Many farmers have told Fuller there is a visible yield difference in parts of fields where they didn’t plant cover crops.
Even with boosts in yields and profit per acre, Fuller hesitates to declare an overall profit increase, particularly because he experiments so much.
The savings are what really add up. Fuller points to his lowered fertility costs – 25% last year and an additional 40% anticipated in some fields this year. He not only needs to apply far less nitrogen, but his needs for phosphorus and lime are significantly reduced, as well.
“Cover and companions crops essentially grow our own fertilizer,” he says. “We’re starting to be fairly successful.”
In particular, Fuller’s soil tests have shown gains in nutrient value per acre. He points to fields with one or no cover crops banking $50-70/acre of nutrients. In comparison, fields with two or more cover crops show $85-300/acre in stored nutrients. Adding cattle grazing to the cover crops boosts the nutrient values even higher, he says.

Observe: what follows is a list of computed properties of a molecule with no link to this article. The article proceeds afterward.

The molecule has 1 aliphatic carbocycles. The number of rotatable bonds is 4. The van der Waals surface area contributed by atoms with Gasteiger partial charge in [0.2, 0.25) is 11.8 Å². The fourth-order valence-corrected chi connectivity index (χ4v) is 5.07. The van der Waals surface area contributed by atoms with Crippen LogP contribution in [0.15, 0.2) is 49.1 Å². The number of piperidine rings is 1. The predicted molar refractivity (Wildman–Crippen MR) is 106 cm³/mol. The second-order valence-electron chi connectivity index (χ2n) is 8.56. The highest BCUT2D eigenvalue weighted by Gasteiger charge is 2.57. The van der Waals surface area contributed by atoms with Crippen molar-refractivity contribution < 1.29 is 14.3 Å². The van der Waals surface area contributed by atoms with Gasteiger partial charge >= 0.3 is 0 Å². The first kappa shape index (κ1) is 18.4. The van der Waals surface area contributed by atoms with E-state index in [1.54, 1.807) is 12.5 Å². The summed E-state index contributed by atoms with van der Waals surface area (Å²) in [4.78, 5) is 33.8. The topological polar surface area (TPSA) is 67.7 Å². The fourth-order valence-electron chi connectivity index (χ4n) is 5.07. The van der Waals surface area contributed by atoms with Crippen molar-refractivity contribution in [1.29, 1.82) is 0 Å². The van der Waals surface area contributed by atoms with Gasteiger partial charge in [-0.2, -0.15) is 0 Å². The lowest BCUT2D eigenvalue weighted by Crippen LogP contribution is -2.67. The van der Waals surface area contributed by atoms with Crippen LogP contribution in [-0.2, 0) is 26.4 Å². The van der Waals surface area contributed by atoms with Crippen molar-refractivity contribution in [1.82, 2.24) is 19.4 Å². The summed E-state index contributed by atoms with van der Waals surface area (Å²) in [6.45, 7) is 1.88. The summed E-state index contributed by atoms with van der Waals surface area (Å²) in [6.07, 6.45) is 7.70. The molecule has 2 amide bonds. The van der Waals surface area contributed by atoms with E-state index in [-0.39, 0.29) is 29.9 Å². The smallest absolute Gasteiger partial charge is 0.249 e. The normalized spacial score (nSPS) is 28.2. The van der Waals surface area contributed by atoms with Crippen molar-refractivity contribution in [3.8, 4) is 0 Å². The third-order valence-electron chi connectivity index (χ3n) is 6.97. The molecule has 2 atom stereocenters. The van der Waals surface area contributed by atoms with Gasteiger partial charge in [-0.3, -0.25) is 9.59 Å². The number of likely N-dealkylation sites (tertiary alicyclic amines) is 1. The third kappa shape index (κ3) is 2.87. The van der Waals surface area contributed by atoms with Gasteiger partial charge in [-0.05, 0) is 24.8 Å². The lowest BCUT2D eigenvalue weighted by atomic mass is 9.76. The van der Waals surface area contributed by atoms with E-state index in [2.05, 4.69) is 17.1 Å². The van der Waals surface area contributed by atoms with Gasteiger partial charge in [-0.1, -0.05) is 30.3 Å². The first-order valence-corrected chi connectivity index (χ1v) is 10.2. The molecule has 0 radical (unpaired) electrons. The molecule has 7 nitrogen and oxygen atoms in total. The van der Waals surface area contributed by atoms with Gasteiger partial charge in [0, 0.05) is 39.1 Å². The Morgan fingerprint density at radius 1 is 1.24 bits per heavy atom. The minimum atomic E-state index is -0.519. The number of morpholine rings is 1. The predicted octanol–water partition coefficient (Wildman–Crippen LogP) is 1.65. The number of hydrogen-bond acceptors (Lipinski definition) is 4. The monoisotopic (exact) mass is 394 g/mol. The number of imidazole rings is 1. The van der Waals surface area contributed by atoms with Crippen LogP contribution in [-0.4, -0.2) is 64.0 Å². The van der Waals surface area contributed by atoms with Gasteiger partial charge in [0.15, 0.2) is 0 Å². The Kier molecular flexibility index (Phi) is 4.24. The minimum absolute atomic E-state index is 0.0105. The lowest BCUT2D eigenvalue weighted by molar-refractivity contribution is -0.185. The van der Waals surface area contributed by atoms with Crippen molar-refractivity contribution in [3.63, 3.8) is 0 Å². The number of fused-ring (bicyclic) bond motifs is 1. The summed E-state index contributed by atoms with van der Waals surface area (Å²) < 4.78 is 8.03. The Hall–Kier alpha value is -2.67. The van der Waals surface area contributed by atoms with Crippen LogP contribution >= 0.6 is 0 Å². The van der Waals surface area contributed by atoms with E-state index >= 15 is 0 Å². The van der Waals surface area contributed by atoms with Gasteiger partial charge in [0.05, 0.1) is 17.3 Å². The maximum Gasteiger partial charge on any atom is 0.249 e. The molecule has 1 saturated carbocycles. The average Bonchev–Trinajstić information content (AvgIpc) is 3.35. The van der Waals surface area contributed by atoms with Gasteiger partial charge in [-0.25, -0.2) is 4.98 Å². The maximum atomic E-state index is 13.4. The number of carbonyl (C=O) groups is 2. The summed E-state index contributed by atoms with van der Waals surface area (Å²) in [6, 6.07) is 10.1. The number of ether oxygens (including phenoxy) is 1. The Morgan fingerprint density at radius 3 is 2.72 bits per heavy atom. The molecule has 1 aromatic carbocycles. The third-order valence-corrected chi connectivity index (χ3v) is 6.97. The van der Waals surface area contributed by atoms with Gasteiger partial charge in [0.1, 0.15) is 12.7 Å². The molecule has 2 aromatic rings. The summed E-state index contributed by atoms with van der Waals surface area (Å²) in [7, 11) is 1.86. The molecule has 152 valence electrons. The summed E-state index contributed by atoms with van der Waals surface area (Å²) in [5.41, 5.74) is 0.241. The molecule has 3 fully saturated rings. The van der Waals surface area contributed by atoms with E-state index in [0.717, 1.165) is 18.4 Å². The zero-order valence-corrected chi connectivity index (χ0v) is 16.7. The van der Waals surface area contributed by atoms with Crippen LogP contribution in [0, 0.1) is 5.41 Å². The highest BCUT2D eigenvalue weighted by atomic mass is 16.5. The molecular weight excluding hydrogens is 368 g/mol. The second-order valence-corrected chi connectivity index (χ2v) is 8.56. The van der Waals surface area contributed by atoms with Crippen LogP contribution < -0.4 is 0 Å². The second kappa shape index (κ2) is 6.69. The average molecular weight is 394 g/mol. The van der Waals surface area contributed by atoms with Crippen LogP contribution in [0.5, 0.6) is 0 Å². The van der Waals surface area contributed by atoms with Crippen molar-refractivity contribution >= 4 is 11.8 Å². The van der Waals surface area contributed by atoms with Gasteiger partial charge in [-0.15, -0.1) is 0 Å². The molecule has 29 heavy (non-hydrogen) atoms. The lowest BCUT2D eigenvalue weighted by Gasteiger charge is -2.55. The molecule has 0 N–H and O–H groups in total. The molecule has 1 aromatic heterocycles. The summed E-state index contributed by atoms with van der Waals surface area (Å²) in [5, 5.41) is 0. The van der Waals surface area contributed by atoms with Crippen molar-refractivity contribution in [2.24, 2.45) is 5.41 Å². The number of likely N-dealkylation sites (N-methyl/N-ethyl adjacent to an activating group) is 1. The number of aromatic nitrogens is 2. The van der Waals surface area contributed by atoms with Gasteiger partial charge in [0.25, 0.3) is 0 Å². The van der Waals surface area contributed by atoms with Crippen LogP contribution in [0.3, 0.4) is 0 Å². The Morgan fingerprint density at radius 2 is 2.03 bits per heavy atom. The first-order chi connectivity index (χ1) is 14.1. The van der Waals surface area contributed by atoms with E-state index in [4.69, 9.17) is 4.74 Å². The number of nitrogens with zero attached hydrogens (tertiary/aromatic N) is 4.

Combined with reductions in labor, equipment, chemicals and fuel, these savings give Fuller more financial freedom.
He also has lowered his financial risk by including more crops in his rotation and integrating livestock grazing into his cover- and companion-cropping plan.
“That lowers the risk further because you now have the option of grazing if the crop fails,” he says. “You can still realize some income from it.”